He also argued that a global boundary for nitrogen masks that nitrogen is unevenly distributed globally. “The problem is not total nitrogen, it’s that nitrogen ends up in the wrong places,” he said. “To treat it as a global issue is bad science and could lead to bad policy. We need to think about these issues at the right scale to get to the goals we all want to reach.” (Howarth later disagreed, saing that global policies and techniques that segregate crop production from the animals those crops feed — and then don’t return the animal waste back to the field — have made nitrogen pollution a planetary-scale issue.)

Ellis went further than Blomqvist, deriding the very utility of limits and the catastrophic tipping points they imply. “The original planetary boundaries paper had ‘The Road to Copenhagen’ in its subtitle,” he said. “In other words: ‘Paved with good intentions, but doomed.’”

“Climate science does give us evidence for tipping points regarding climate change,” Ellis continued. “But the theory and evidence is weak that there are planetary tipping points that will shift a global biospheric process into a very negative state. Our ecosystems are amazingly distinct; they can be transformed, and you can still save some. And while climate change will push all the systems in the same way, they behave very differently in response.”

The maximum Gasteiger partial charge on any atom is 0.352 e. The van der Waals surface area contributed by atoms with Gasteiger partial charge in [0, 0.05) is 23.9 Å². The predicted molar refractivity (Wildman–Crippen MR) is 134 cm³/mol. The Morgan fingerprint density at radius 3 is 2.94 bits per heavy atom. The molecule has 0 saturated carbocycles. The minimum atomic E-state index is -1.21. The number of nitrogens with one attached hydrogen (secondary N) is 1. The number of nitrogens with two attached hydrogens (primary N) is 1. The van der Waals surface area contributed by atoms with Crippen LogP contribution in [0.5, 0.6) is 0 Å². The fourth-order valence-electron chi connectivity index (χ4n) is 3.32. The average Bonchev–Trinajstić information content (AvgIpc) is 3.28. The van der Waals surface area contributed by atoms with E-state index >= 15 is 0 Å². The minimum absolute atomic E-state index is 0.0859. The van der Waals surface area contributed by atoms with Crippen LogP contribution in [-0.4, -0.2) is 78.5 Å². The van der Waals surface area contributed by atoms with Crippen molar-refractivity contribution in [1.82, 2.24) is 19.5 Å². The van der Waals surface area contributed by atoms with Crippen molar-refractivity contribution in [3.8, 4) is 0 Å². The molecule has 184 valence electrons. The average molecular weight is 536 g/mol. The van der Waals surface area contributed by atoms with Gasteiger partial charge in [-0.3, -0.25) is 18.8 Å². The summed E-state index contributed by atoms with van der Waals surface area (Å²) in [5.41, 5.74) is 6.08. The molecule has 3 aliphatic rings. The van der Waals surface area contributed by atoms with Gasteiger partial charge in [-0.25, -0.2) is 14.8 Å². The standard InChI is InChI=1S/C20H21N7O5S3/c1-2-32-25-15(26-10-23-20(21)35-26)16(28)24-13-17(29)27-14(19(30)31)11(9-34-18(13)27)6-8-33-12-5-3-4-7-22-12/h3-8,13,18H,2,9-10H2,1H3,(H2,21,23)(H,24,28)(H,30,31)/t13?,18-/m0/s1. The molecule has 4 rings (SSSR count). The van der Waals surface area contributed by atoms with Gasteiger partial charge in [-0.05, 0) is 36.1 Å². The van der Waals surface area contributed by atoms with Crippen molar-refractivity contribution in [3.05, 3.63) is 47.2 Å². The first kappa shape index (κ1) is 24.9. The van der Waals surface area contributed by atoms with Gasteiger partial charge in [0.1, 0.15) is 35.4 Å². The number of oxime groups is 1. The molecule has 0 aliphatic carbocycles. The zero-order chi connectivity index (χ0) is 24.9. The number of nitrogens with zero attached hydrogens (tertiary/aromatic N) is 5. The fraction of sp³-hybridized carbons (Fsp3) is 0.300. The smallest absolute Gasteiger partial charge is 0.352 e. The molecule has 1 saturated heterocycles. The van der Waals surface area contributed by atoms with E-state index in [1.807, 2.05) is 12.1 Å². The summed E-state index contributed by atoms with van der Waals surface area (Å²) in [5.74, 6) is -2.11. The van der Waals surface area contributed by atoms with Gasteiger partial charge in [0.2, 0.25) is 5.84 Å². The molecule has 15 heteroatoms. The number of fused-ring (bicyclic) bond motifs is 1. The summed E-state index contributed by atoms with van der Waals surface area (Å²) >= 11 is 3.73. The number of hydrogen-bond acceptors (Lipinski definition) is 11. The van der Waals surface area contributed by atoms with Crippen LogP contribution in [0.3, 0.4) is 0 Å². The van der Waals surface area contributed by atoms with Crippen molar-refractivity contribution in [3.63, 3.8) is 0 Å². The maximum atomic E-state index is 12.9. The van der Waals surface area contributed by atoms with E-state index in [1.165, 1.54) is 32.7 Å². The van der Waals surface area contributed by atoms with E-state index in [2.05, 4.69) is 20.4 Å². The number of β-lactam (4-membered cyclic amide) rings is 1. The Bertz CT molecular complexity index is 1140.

Ellis also criticized some of the planetary boundaries as having no basis in science. “In many parts of the world, land use has been sustained at or above the planetary boundary of 15 percent for many centuries — there’s no evidence for the 15 percent number used in the paper,” he said. “And we shouldn’t be using a quota system for species loss. Instead, we should be focusing on incentives and opportunities, not targets and quotas. Things people can get on board with make a lot more sense.”

What Good is Setting A Line if Only to Cross It?

The advocates for the planetary boundaries thesis countered by arguing that transgressing boundaries will have severe costs for the Earth – from wars over water access to more droughts to continued coastal degradation and abrupt and irreversible changes in climate, said Howarth.

“There are likely to be thresholds for a lot of these, with a lot of non-linearities when we breach them,” Howarth added. “And not all the difficulties will be abrupt — some will be chronic, like ocean acidification.”